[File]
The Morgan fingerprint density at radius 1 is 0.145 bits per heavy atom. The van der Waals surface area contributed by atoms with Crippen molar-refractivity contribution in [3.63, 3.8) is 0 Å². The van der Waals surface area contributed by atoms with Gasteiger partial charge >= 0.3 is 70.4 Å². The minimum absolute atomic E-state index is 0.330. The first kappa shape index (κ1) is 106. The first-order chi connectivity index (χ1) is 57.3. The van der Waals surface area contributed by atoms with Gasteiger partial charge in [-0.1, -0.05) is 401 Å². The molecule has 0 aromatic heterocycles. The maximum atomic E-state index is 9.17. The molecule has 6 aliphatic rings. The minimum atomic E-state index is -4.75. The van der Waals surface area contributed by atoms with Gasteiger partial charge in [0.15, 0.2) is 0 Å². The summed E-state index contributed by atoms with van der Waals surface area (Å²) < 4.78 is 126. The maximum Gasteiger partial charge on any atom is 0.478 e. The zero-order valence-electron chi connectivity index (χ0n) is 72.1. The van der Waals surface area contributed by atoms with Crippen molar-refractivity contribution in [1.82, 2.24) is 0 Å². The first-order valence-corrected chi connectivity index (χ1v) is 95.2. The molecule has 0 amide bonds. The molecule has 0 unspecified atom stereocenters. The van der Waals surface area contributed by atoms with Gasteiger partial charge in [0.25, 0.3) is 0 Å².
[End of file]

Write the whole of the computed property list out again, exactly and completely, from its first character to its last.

The Morgan fingerprint density at radius 1 is 0.145 bits per heavy atom. The van der Waals surface area contributed by atoms with Crippen molar-refractivity contribution in [3.63, 3.8) is 0 Å². The van der Waals surface area contributed by atoms with Gasteiger partial charge >= 0.3 is 70.4 Å². The minimum absolute atomic E-state index is 0.330. The first kappa shape index (κ1) is 106. The first-order chi connectivity index (χ1) is 57.3. The van der Waals surface area contributed by atoms with Gasteiger partial charge in [-0.1, -0.05) is 401 Å². The molecule has 0 aromatic heterocycles. The maximum atomic E-state index is 9.17. The molecule has 6 aliphatic rings. The minimum atomic E-state index is -4.75. The van der Waals surface area contributed by atoms with Gasteiger partial charge in [0.15, 0.2) is 0 Å². The summed E-state index contributed by atoms with van der Waals surface area (Å²) < 4.78 is 126. The maximum Gasteiger partial charge on any atom is 0.478 e. The zero-order valence-electron chi connectivity index (χ0n) is 72.1. The van der Waals surface area contributed by atoms with Crippen molar-refractivity contribution in [1.82, 2.24) is 0 Å². The first-order valence-corrected chi connectivity index (χ1v) is 95.2. The molecule has 0 amide bonds. The molecule has 0 unspecified atom stereocenters. The van der Waals surface area contributed by atoms with Gasteiger partial charge in [0.25, 0.3) is 0 Å².